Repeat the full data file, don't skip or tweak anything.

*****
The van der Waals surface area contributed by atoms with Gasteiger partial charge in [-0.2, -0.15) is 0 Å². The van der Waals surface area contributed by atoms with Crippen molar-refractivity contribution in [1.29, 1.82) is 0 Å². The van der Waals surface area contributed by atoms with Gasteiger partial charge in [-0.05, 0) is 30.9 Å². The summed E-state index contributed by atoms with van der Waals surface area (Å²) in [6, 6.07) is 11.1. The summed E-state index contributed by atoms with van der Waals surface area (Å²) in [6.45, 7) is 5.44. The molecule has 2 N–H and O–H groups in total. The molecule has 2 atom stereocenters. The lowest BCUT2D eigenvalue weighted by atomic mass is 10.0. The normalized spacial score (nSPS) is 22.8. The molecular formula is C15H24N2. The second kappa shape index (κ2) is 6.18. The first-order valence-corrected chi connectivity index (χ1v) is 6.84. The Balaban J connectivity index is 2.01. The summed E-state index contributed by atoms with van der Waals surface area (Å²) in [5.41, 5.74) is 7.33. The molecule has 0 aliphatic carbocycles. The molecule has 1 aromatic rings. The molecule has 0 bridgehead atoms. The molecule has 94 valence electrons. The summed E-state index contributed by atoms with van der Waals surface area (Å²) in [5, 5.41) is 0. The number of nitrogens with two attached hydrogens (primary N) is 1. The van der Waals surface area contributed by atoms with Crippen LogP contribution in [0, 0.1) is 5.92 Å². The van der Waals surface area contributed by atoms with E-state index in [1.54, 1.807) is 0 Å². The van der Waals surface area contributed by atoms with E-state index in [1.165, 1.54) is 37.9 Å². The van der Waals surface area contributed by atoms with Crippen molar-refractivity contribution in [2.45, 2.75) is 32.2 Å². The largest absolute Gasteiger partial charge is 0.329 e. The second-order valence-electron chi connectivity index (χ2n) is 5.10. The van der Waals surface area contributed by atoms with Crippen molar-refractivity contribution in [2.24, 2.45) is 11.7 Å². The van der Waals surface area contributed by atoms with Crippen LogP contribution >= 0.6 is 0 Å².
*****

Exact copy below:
The van der Waals surface area contributed by atoms with Gasteiger partial charge in [-0.2, -0.15) is 0 Å². The van der Waals surface area contributed by atoms with Crippen molar-refractivity contribution in [1.29, 1.82) is 0 Å². The van der Waals surface area contributed by atoms with Gasteiger partial charge in [-0.05, 0) is 30.9 Å². The summed E-state index contributed by atoms with van der Waals surface area (Å²) in [6, 6.07) is 11.1. The summed E-state index contributed by atoms with van der Waals surface area (Å²) in [6.45, 7) is 5.44. The molecule has 2 N–H and O–H groups in total. The molecule has 2 atom stereocenters. The lowest BCUT2D eigenvalue weighted by atomic mass is 10.0. The normalized spacial score (nSPS) is 22.8. The molecular formula is C15H24N2. The second kappa shape index (κ2) is 6.18. The first-order valence-corrected chi connectivity index (χ1v) is 6.84. The Balaban J connectivity index is 2.01. The summed E-state index contributed by atoms with van der Waals surface area (Å²) in [5.41, 5.74) is 7.33. The molecule has 0 aliphatic carbocycles. The molecule has 1 aromatic rings. The molecule has 0 bridgehead atoms. The molecule has 94 valence electrons. The summed E-state index contributed by atoms with van der Waals surface area (Å²) in [5, 5.41) is 0. The number of nitrogens with two attached hydrogens (primary N) is 1. The van der Waals surface area contributed by atoms with Crippen LogP contribution in [0, 0.1) is 5.92 Å². The van der Waals surface area contributed by atoms with E-state index in [1.54, 1.807) is 0 Å². The van der Waals surface area contributed by atoms with E-state index in [1.165, 1.54) is 37.9 Å². The van der Waals surface area contributed by atoms with Crippen molar-refractivity contribution in [2.45, 2.75) is 32.2 Å². The largest absolute Gasteiger partial charge is 0.329 e. The second-order valence-electron chi connectivity index (χ2n) is 5.10. The van der Waals surface area contributed by atoms with Crippen molar-refractivity contribution in [2.24, 2.45) is 11.7 Å². The van der Waals surface area contributed by atoms with Crippen LogP contribution >= 0.6 is 0 Å².